SAN SALVADOR, El Salvador It's not exactly traditional, but it gets at the heart of the holiday.
A group of 16 Americans and Salvadorans living in the United States flew here from Salt Lake City to have Thanksgiving dinner Thursday with families who live at a trash dump.
"In the United States this is a day of giving thanks and we decided to offer a meal to give thanks to God and give adults and children here a happy day," said Brooks Dame, a 25-year-old who helped organize a nonprofit group called Soles for Souls that held a silent auction to raise $2,000 to pay for the dinner.
Like many others in Latin America, the scavengers survive by sorting through waste to find old tin cans and other items they can sell or even use themselves. Most earn only about $1 a day from recycling goods.
They caught the attention of a Salt Lake City LDS missionary who lived in El Salvador for two years. He suggested to a group of people in Salt Lake City that they should help the 300 families at La Espiga dump in San Luis Talpa, 24 miles south of San Salvador.
In addition to bringing Thanksgiving here, Soles for Souls brought $30,000 worth of donated shoes, school supplies, clothing and toys.
Instead of the traditional Thanksgiving turkey dinner, the families requested a Salvadoran favorite: fried chicken from one of the country's most popular fast food restaurants, Pollo Campero.
"For us, this is so flattering," beamed Jose Duran, a resident of the dump who was waiting with his wife and two children for their chance to partake of a plate of chicken. "We never imagined this."
"We live in misery," he said, adding that sometimes an entire day's worth of collecting cans earns just 25 cents.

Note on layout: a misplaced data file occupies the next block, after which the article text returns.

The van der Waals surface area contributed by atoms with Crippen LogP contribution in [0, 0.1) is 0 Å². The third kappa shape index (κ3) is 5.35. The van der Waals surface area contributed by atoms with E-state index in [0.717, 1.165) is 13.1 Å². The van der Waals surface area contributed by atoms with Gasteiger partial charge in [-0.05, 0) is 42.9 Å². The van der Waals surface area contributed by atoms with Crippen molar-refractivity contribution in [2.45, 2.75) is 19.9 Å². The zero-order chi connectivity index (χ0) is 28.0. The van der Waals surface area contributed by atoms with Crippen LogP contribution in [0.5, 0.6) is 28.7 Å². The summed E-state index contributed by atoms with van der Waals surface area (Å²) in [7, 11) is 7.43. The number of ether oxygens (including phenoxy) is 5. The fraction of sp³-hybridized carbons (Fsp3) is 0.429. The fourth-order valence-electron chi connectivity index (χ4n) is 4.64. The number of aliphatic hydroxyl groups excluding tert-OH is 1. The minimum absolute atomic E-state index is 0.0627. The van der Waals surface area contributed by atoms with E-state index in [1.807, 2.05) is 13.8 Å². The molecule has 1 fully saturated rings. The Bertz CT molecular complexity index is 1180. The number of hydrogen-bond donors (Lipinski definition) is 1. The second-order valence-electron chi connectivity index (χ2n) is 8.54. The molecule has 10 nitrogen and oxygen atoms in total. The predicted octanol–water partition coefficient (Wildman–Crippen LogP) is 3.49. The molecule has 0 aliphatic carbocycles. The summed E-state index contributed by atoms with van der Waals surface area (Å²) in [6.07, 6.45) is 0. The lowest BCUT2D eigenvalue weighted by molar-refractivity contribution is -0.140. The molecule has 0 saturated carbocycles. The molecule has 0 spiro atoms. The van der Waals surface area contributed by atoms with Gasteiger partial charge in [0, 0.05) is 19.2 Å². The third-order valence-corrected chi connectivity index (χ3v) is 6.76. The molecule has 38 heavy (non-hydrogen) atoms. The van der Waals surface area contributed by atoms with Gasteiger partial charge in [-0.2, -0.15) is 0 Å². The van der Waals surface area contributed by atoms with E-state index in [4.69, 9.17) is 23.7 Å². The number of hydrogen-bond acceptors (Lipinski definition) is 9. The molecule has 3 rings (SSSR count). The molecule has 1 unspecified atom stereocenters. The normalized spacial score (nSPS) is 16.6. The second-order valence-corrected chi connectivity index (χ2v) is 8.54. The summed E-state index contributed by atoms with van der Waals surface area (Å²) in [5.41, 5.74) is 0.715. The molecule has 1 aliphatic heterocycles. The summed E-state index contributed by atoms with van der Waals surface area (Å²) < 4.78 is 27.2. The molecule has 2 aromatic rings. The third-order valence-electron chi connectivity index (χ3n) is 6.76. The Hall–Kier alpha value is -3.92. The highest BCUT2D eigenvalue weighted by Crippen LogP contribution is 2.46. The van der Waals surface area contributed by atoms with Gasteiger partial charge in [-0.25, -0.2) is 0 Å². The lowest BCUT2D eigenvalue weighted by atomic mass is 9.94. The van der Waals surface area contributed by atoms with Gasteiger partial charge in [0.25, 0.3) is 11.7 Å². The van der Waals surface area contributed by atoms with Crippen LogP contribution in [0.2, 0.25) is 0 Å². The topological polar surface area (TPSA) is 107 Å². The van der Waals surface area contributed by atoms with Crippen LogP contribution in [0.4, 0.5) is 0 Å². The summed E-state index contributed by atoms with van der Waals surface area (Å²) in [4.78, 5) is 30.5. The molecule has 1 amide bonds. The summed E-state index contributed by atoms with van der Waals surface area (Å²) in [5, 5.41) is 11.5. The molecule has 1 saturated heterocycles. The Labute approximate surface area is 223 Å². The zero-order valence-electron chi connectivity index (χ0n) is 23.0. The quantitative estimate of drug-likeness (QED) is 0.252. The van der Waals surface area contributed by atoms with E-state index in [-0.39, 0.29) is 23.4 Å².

Veronica Van Leeuwen, a member of Soles for Souls and El Salvador's honorary consul in Salt Lake City, said the families usually eat Pollo Campero that they dig out of the trash, and they had specifically requested it for the Thanksgiving feast.
Van Leeuwen, who has lived in the United State for 26 years, said her group picked Thanksgiving for their pilot project because it seemed like a "symbol of the holiday and everything we take for granted."
"Many of the collaborators sacrificed their time and left their families, but they were happy to come here to be with the people and kids," Van Leeuwen said.
She said the group decided to come and actually share their meal on the dump because they wanted to get to know the people they were helping and not just "meet with officials and say, 'This is what we did.' "
Van Leeuwen said the Thanksgiving feast was only the first of several projects planned for the people of La Espiga.
"We want to make a long-term commitment, not just come and say, 'That's it,' " she said.
She said she hoped to get more Salvadorans involved and start medical projects. Already, she said volunteers were noticing that many family members had severe foot infections because they walked on the dump with no shoes and often cut their feet on broken glass and other sharp objects.